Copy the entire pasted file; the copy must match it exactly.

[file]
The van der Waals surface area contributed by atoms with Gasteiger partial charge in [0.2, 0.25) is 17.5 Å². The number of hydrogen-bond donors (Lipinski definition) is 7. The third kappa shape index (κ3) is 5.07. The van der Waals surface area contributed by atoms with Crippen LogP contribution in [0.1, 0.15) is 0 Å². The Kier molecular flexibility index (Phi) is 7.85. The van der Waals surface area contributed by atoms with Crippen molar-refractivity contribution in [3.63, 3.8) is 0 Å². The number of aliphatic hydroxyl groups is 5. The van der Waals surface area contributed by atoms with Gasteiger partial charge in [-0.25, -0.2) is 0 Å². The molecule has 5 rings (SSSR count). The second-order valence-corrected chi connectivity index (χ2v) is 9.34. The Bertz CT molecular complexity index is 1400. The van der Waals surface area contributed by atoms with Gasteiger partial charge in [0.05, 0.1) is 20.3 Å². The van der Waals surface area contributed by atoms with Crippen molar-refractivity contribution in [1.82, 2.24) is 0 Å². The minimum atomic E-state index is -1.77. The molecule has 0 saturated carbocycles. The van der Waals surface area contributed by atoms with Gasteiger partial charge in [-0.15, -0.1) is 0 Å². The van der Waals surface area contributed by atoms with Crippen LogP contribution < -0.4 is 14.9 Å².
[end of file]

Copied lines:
The van der Waals surface area contributed by atoms with Gasteiger partial charge in [0.2, 0.25) is 17.5 Å². The number of hydrogen-bond donors (Lipinski definition) is 7. The third kappa shape index (κ3) is 5.07. The van der Waals surface area contributed by atoms with Crippen LogP contribution in [0.1, 0.15) is 0 Å². The Kier molecular flexibility index (Phi) is 7.85. The van der Waals surface area contributed by atoms with Crippen molar-refractivity contribution in [3.63, 3.8) is 0 Å². The number of aliphatic hydroxyl groups is 5. The van der Waals surface area contributed by atoms with Gasteiger partial charge in [-0.25, -0.2) is 0 Å². The molecule has 5 rings (SSSR count). The second-order valence-corrected chi connectivity index (χ2v) is 9.34. The Bertz CT molecular complexity index is 1400. The van der Waals surface area contributed by atoms with Gasteiger partial charge in [0.05, 0.1) is 20.3 Å². The van der Waals surface area contributed by atoms with Crippen molar-refractivity contribution in [1.82, 2.24) is 0 Å². The minimum atomic E-state index is -1.77. The molecule has 0 saturated carbocycles. The van der Waals surface area contributed by atoms with Gasteiger partial charge in [-0.15, -0.1) is 0 Å². The van der Waals surface area contributed by atoms with Crippen LogP contribution < -0.4 is 14.9 Å².